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‘Argo’ Works, From a Tehran, D.C. and Hollywood Perspective

Guest blog: A former D.C. journalist who was based at the embassy in Tehran and went on to become a Hollywood studio exec says "Argo" gets it right

"Argo," the gripping new Ben Affleck film, packs a 1-3 punch. The film dramatically connects the dots between people, power and intrigue running Washington, Hollywood and Tehran during the hostage crisis – and in my own life as well.

Based on a true story, Affleck portrays CIA agent Tony Mendez and his daring rescue of six Foreign Service workers who escaped the American Embassy takeover in Iran on November 4, 1979. The film, (Affleck also directs) more than effectively blends the news and foreign policy story unraveling in these power hubs, with a successful commercial film.

Given that my life intersects these three power plays, working in Washington in TV news, spending time on that Embassy compound in 1978 and, some 20 years later, as a Hollywood studio executive (I'd be very surprised to learn of another Hollywood studio exec who spent time on that compound before the hostage takeover), I can tell you "Argo" nails all three.

Based at the American Embassy in Tehran from January to August of 1978, I accompanied my now ex-husband on his assignment with one of the agencies that took us to Iran and other American embassies and consulates in Saudi Arabia, Dubai, Kuwait and Egypt. During this time period, I took a leave of absence from NBC News in Washington (leaving my news ID behind) working for the award-winning news magazine show "Weekend" anchored by Lloyd Dobyns and later Linda Ellerbee. I shared the assignment with Reuven Frank, former President of NBC News and Executive Producer of  “Weekend,” we had agreed I would drop him notes from the field from time to time, which I did. (Remember this was well before Blackberry, iPhones and CNN.)

We lived in a variety of locations around Tehran, including the Hotel Semiramis on Takht-e-Jamshid across the street from the embassy. Run by two very sophisticated, fashionable Iranian women in tight, designer jeans and silk shirts (one of whom would run around with a wrench fixing the plumbing) it was a popular gathering spot for Westerners doing business in Tehran. Later we stayed in "borrowed apartments" from other embassy workers rotating out on travel. One of these was located behind the back gate of the Embassy, described by Mendez in his book, “Argo” as the “Bijon apartments,” where embassy personnel were found hiding after the takeover and taken hostage.

The embassy compound itself was over 25 acres including the Ambassador's residence, tennis courts, many office buildings, swimming pool and a motor court. My ex worked across the street in the consulate, also where all the visas were issued, well known to Iranians trying to get into the U.S., and a critically important operation for the embassy. (I was told there were tunnels running under the streets connecting the Consulate to the compound, I never saw them) Many days, I met him there for lunch or after work, walking past long lines of people extending around the block. The consulate was one of the first buildings attacked, where a number of the hostages were taken, blindfolded, trotted out on the steps for the worldwide media to view.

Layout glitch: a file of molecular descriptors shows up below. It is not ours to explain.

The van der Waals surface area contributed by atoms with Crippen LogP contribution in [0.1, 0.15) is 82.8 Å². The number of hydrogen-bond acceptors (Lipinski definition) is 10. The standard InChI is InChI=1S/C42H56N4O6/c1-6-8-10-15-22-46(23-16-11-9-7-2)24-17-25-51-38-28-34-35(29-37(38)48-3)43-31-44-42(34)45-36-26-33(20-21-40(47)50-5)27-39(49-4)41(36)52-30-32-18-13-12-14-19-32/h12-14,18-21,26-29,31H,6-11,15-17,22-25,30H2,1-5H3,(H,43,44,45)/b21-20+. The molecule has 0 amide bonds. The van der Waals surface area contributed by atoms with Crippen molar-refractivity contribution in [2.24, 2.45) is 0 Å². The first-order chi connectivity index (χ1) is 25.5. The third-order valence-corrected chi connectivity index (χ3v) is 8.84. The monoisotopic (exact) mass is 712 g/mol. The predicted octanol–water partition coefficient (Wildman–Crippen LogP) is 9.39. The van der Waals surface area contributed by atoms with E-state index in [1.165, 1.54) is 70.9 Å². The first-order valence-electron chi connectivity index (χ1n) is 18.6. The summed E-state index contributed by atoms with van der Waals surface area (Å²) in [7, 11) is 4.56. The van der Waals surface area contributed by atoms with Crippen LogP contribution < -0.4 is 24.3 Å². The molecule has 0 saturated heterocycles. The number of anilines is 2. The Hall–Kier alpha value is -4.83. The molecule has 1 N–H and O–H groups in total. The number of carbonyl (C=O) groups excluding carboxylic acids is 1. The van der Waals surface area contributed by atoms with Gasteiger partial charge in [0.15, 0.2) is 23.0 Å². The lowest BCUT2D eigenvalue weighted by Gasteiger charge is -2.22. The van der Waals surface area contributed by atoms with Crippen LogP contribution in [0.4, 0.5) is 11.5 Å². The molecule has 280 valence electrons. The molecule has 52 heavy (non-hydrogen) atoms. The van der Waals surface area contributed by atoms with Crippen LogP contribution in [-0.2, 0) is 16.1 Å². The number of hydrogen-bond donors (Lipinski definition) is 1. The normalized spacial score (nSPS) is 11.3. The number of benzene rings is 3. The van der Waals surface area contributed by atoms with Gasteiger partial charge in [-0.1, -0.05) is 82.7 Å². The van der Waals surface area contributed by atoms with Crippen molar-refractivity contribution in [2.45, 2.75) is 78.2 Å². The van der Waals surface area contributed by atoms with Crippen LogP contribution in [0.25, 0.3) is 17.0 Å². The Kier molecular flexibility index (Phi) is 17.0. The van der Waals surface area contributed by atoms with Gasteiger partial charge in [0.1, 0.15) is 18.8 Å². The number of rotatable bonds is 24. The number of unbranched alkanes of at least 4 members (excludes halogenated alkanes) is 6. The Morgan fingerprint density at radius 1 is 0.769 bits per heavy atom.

It is also where six foreign services workers managed to walk out the back door unnoticed, take refuge in the Canadian Ambassador's residence until Mendez (as portrayed by Affleck) hatches a plot involving shooting a “real” Hollywood movie in Tehran to get them out. Disguising the six as Canadian movie scouts on location shoots for “Argo,” Mendez creates a brilliant, audacious escape plan, earning him the Intelligence Star for Valor from the CIA, as well as being named one of the top 50 officers in the CIA during its first 50 years. As a movie script on its own, the likelihood of it getting "green lit" and reaching a studio production exec is slim to none, but as a "co-production" with the CIA, it was a huge success.

As a spouse, I had unlimited privileges on the compound, my Embassy ID card read, "United States Mission, Tehran, Iran" on top of the official embassy seal, with my picture, name, birth date, signature and assignment section. In addition, I enjoyed unprecedented freedom roaming the city on my own during the day, from the bazaars and side street shops to "Chattanooga," the hottest new club in upper Pahlavi. I wasn't terribly interested in many social activities for spouses, attending one tea at the Ambassador's residence, interacting with Ambassador William Sullivan. He spent a great deal of time defending his prior service in Laos, the Philippines and North Vietnam, something I thought was totally out of context and very odd. (Sullivan was later replaced by President Carter in mid-1979 for openly opposing U.S. support of the Shah, replaced by Charge d'Affaires Bruce Laingen, one of the 52 hostages held for 444 days).

Through contacts I made while living in Tehran, I knew the real identity of the woman calling herself  “Mary,” starring in the central role of interpreter between the hostages and their captors. Seen in several scenes in "Argo," she speaks flawless English, conducting hostile press conferences for the worldwide media barking long lists of demands. I broke the story detailing her life in an op-ed for the N.Y. Times, published on Feb. 21, 1981.Her name is Niloofar Ebtekar. She was born in Tehran, but attended elementary school for a few years in Upper Darby, Pa., learning English and American history, while her father, an engineer, was getting his doctorate from the University of Pennsylvania. Returning to Tehran and graduating from high school, she applied to several Ivy League colleges in the U.S., including Bryn Mawr, where she was accepted, but chose to attend Tehran University. Fast-forward some 20 years, when as a member of the Khatami regime, she became the first woman Vice President in Iran’s history. Talk about leveraging a part! She managed to take one starring TV role and maximized it into a huge, star-powered political role, something a few actors with much more Hollywood experience can identify with.

Fast-forward 20 years in my life, which included working at "Nightline," CNN in Los Angeles and moving on to become sr. vice-president of corporate communications for MGM Studios.